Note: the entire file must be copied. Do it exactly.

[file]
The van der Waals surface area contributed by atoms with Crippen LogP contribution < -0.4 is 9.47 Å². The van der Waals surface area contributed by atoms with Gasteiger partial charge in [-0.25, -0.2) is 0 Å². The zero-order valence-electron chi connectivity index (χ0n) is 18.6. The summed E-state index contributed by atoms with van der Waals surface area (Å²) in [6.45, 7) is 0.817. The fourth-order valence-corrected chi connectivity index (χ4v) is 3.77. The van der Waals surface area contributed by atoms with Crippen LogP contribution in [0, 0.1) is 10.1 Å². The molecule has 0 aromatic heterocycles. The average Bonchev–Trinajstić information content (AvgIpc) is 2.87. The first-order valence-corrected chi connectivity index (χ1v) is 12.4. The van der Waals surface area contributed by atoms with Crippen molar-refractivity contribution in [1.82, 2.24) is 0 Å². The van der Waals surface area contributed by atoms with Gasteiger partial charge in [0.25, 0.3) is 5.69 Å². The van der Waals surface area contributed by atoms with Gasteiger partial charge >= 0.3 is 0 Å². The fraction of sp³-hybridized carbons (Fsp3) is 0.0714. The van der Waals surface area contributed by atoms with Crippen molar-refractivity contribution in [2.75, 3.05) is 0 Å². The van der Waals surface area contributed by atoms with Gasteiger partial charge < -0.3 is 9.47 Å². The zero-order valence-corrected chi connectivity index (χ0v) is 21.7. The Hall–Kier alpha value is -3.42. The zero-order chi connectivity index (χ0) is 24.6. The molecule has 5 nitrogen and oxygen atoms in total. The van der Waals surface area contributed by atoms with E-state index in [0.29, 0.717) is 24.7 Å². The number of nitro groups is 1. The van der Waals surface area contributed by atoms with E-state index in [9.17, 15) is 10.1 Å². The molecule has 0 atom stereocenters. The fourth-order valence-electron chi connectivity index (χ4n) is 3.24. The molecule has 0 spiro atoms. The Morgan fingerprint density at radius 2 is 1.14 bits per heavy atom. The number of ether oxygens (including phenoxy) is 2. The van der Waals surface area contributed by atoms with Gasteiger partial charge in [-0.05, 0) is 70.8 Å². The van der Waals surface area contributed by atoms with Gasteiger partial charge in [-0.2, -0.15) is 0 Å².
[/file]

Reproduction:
The van der Waals surface area contributed by atoms with Crippen LogP contribution < -0.4 is 9.47 Å². The van der Waals surface area contributed by atoms with Gasteiger partial charge in [-0.25, -0.2) is 0 Å². The zero-order valence-electron chi connectivity index (χ0n) is 18.6. The summed E-state index contributed by atoms with van der Waals surface area (Å²) in [6.45, 7) is 0.817. The fourth-order valence-corrected chi connectivity index (χ4v) is 3.77. The van der Waals surface area contributed by atoms with Crippen LogP contribution in [0, 0.1) is 10.1 Å². The molecule has 0 aromatic heterocycles. The average Bonchev–Trinajstić information content (AvgIpc) is 2.87. The first-order valence-corrected chi connectivity index (χ1v) is 12.4. The van der Waals surface area contributed by atoms with Crippen molar-refractivity contribution in [1.82, 2.24) is 0 Å². The van der Waals surface area contributed by atoms with Gasteiger partial charge in [0.25, 0.3) is 5.69 Å². The van der Waals surface area contributed by atoms with Gasteiger partial charge >= 0.3 is 0 Å². The fraction of sp³-hybridized carbons (Fsp3) is 0.0714. The van der Waals surface area contributed by atoms with Crippen molar-refractivity contribution in [2.75, 3.05) is 0 Å². The van der Waals surface area contributed by atoms with Gasteiger partial charge < -0.3 is 9.47 Å². The zero-order valence-corrected chi connectivity index (χ0v) is 21.7. The Hall–Kier alpha value is -3.42. The zero-order chi connectivity index (χ0) is 24.6. The molecule has 5 nitrogen and oxygen atoms in total. The van der Waals surface area contributed by atoms with E-state index in [0.29, 0.717) is 24.7 Å². The number of nitro groups is 1. The van der Waals surface area contributed by atoms with E-state index in [9.17, 15) is 10.1 Å². The molecule has 0 atom stereocenters. The fourth-order valence-electron chi connectivity index (χ4n) is 3.24. The molecule has 0 spiro atoms. The Morgan fingerprint density at radius 2 is 1.14 bits per heavy atom. The number of ether oxygens (including phenoxy) is 2. The van der Waals surface area contributed by atoms with Gasteiger partial charge in [-0.05, 0) is 70.8 Å². The van der Waals surface area contributed by atoms with Gasteiger partial charge in [-0.2, -0.15) is 0 Å².